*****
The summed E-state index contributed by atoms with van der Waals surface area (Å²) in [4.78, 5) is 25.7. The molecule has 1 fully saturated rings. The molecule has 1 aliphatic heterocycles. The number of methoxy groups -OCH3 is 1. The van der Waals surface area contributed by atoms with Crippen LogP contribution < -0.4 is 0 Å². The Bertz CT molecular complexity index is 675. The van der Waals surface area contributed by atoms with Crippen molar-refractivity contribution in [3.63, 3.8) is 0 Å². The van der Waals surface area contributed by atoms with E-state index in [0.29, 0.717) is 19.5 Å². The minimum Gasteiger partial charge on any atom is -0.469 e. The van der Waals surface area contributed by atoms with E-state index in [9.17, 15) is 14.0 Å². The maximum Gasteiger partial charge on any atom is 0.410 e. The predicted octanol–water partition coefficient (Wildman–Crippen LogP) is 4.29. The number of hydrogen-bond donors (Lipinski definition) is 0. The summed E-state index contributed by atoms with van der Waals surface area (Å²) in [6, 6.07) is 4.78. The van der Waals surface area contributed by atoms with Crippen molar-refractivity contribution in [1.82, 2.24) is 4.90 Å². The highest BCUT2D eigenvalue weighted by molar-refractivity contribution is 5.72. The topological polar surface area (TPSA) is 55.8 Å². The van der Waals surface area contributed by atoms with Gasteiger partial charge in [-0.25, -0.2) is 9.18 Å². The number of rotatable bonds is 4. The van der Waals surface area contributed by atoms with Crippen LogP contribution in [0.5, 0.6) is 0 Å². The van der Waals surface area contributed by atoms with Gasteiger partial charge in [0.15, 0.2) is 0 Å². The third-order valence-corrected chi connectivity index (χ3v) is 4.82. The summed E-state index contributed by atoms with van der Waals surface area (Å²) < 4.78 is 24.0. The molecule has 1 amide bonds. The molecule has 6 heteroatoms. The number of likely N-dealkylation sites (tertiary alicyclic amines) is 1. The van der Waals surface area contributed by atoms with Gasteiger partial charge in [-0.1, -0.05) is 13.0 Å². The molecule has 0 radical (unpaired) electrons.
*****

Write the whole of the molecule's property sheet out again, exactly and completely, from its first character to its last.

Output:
The summed E-state index contributed by atoms with van der Waals surface area (Å²) in [4.78, 5) is 25.7. The molecule has 1 fully saturated rings. The molecule has 1 aliphatic heterocycles. The number of methoxy groups -OCH3 is 1. The van der Waals surface area contributed by atoms with Crippen LogP contribution < -0.4 is 0 Å². The Bertz CT molecular complexity index is 675. The van der Waals surface area contributed by atoms with Crippen molar-refractivity contribution in [3.63, 3.8) is 0 Å². The van der Waals surface area contributed by atoms with E-state index in [0.29, 0.717) is 19.5 Å². The minimum Gasteiger partial charge on any atom is -0.469 e. The van der Waals surface area contributed by atoms with E-state index in [9.17, 15) is 14.0 Å². The maximum Gasteiger partial charge on any atom is 0.410 e. The predicted octanol–water partition coefficient (Wildman–Crippen LogP) is 4.29. The number of hydrogen-bond donors (Lipinski definition) is 0. The summed E-state index contributed by atoms with van der Waals surface area (Å²) in [6, 6.07) is 4.78. The van der Waals surface area contributed by atoms with Crippen molar-refractivity contribution in [1.82, 2.24) is 4.90 Å². The highest BCUT2D eigenvalue weighted by molar-refractivity contribution is 5.72. The topological polar surface area (TPSA) is 55.8 Å². The van der Waals surface area contributed by atoms with Gasteiger partial charge in [-0.25, -0.2) is 9.18 Å². The number of rotatable bonds is 4. The van der Waals surface area contributed by atoms with Crippen LogP contribution in [0.5, 0.6) is 0 Å². The van der Waals surface area contributed by atoms with Gasteiger partial charge in [0.15, 0.2) is 0 Å². The third-order valence-corrected chi connectivity index (χ3v) is 4.82. The summed E-state index contributed by atoms with van der Waals surface area (Å²) < 4.78 is 24.0. The molecule has 1 amide bonds. The molecule has 6 heteroatoms. The number of likely N-dealkylation sites (tertiary alicyclic amines) is 1. The van der Waals surface area contributed by atoms with Gasteiger partial charge in [-0.1, -0.05) is 13.0 Å². The molecule has 0 radical (unpaired) electrons.